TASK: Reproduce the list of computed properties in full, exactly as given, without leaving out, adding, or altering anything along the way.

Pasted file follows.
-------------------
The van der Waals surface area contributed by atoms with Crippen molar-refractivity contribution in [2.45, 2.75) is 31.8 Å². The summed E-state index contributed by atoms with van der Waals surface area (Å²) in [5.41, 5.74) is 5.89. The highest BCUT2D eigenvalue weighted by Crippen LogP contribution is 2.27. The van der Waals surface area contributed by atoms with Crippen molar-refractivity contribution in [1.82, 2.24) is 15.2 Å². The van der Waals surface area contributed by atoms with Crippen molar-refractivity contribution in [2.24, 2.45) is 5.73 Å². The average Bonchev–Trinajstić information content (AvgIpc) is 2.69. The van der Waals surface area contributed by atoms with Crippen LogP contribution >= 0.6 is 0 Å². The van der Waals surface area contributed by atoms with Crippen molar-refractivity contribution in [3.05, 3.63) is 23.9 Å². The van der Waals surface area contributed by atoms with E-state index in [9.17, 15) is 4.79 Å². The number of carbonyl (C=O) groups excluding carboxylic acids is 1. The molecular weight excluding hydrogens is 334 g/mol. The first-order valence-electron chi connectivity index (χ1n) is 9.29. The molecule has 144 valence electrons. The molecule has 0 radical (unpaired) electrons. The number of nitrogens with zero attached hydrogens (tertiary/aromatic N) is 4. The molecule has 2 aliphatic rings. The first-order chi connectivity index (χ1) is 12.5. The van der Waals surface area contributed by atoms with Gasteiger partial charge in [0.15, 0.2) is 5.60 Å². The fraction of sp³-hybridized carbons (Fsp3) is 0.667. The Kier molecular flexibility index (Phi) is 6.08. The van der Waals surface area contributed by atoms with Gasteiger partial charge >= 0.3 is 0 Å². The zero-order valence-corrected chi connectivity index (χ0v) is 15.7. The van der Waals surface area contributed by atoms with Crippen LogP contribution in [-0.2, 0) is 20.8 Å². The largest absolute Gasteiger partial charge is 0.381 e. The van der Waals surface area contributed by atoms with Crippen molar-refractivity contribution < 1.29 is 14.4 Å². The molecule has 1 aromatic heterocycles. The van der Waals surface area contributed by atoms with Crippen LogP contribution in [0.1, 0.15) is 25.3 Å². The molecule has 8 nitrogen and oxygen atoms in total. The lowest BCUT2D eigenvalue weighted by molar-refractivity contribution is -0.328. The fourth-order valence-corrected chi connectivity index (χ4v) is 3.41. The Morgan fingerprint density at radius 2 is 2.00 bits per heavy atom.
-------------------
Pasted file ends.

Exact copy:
The van der Waals surface area contributed by atoms with Crippen molar-refractivity contribution in [2.45, 2.75) is 31.8 Å². The summed E-state index contributed by atoms with van der Waals surface area (Å²) in [5.41, 5.74) is 5.89. The highest BCUT2D eigenvalue weighted by Crippen LogP contribution is 2.27. The van der Waals surface area contributed by atoms with Crippen molar-refractivity contribution in [1.82, 2.24) is 15.2 Å². The van der Waals surface area contributed by atoms with Crippen molar-refractivity contribution in [2.24, 2.45) is 5.73 Å². The average Bonchev–Trinajstić information content (AvgIpc) is 2.69. The van der Waals surface area contributed by atoms with Crippen LogP contribution >= 0.6 is 0 Å². The van der Waals surface area contributed by atoms with Crippen molar-refractivity contribution in [3.05, 3.63) is 23.9 Å². The van der Waals surface area contributed by atoms with E-state index in [9.17, 15) is 4.79 Å². The number of carbonyl (C=O) groups excluding carboxylic acids is 1. The molecular weight excluding hydrogens is 334 g/mol. The first-order valence-electron chi connectivity index (χ1n) is 9.29. The molecule has 144 valence electrons. The molecule has 0 radical (unpaired) electrons. The number of nitrogens with zero attached hydrogens (tertiary/aromatic N) is 4. The molecule has 2 aliphatic rings. The first-order chi connectivity index (χ1) is 12.5. The van der Waals surface area contributed by atoms with Gasteiger partial charge in [0.15, 0.2) is 5.60 Å². The fraction of sp³-hybridized carbons (Fsp3) is 0.667. The Kier molecular flexibility index (Phi) is 6.08. The van der Waals surface area contributed by atoms with Gasteiger partial charge >= 0.3 is 0 Å². The zero-order valence-corrected chi connectivity index (χ0v) is 15.7. The van der Waals surface area contributed by atoms with Crippen LogP contribution in [-0.2, 0) is 20.8 Å². The largest absolute Gasteiger partial charge is 0.381 e. The van der Waals surface area contributed by atoms with Crippen molar-refractivity contribution < 1.29 is 14.4 Å². The molecule has 1 aromatic heterocycles. The van der Waals surface area contributed by atoms with Crippen LogP contribution in [0.1, 0.15) is 25.3 Å². The molecule has 8 nitrogen and oxygen atoms in total. The lowest BCUT2D eigenvalue weighted by molar-refractivity contribution is -0.328. The fourth-order valence-corrected chi connectivity index (χ4v) is 3.41. The Morgan fingerprint density at radius 2 is 2.00 bits per heavy atom.